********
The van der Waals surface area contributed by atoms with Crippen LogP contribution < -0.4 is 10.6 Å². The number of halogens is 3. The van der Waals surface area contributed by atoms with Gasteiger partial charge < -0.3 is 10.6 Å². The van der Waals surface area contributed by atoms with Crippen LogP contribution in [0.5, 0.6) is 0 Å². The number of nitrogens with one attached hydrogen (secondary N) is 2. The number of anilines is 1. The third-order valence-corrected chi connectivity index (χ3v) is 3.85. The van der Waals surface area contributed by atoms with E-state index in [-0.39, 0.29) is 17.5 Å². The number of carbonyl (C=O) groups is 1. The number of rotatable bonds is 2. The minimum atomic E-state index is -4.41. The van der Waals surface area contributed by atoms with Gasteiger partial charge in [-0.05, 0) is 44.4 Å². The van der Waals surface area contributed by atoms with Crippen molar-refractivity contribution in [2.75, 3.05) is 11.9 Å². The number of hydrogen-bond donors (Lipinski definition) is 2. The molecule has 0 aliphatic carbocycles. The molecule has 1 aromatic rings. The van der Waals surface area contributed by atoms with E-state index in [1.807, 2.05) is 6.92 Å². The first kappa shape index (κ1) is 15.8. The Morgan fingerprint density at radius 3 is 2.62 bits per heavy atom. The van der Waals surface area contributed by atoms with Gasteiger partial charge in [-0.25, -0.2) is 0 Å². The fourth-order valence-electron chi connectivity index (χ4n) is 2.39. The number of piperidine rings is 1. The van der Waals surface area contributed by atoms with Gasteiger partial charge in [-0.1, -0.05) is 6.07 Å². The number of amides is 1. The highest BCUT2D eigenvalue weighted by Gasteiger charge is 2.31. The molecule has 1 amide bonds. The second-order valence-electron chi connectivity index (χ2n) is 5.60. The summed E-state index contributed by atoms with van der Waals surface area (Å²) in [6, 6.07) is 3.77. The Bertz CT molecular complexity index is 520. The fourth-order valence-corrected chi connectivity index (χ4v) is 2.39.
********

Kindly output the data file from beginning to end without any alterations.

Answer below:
The van der Waals surface area contributed by atoms with Crippen LogP contribution < -0.4 is 10.6 Å². The number of halogens is 3. The van der Waals surface area contributed by atoms with Gasteiger partial charge < -0.3 is 10.6 Å². The van der Waals surface area contributed by atoms with Crippen LogP contribution in [0.5, 0.6) is 0 Å². The number of nitrogens with one attached hydrogen (secondary N) is 2. The number of anilines is 1. The third-order valence-corrected chi connectivity index (χ3v) is 3.85. The van der Waals surface area contributed by atoms with E-state index in [-0.39, 0.29) is 17.5 Å². The number of carbonyl (C=O) groups is 1. The number of rotatable bonds is 2. The minimum atomic E-state index is -4.41. The van der Waals surface area contributed by atoms with Gasteiger partial charge in [-0.05, 0) is 44.4 Å². The van der Waals surface area contributed by atoms with Crippen molar-refractivity contribution in [2.75, 3.05) is 11.9 Å². The number of hydrogen-bond donors (Lipinski definition) is 2. The molecule has 0 aliphatic carbocycles. The molecule has 1 aromatic rings. The van der Waals surface area contributed by atoms with E-state index in [1.807, 2.05) is 6.92 Å². The first kappa shape index (κ1) is 15.8. The Morgan fingerprint density at radius 3 is 2.62 bits per heavy atom. The van der Waals surface area contributed by atoms with Gasteiger partial charge in [-0.25, -0.2) is 0 Å². The fourth-order valence-electron chi connectivity index (χ4n) is 2.39. The number of piperidine rings is 1. The van der Waals surface area contributed by atoms with Gasteiger partial charge in [-0.1, -0.05) is 6.07 Å². The number of amides is 1. The highest BCUT2D eigenvalue weighted by Gasteiger charge is 2.31. The molecule has 1 amide bonds. The second-order valence-electron chi connectivity index (χ2n) is 5.60. The summed E-state index contributed by atoms with van der Waals surface area (Å²) in [6, 6.07) is 3.77. The Bertz CT molecular complexity index is 520. The fourth-order valence-corrected chi connectivity index (χ4v) is 2.39.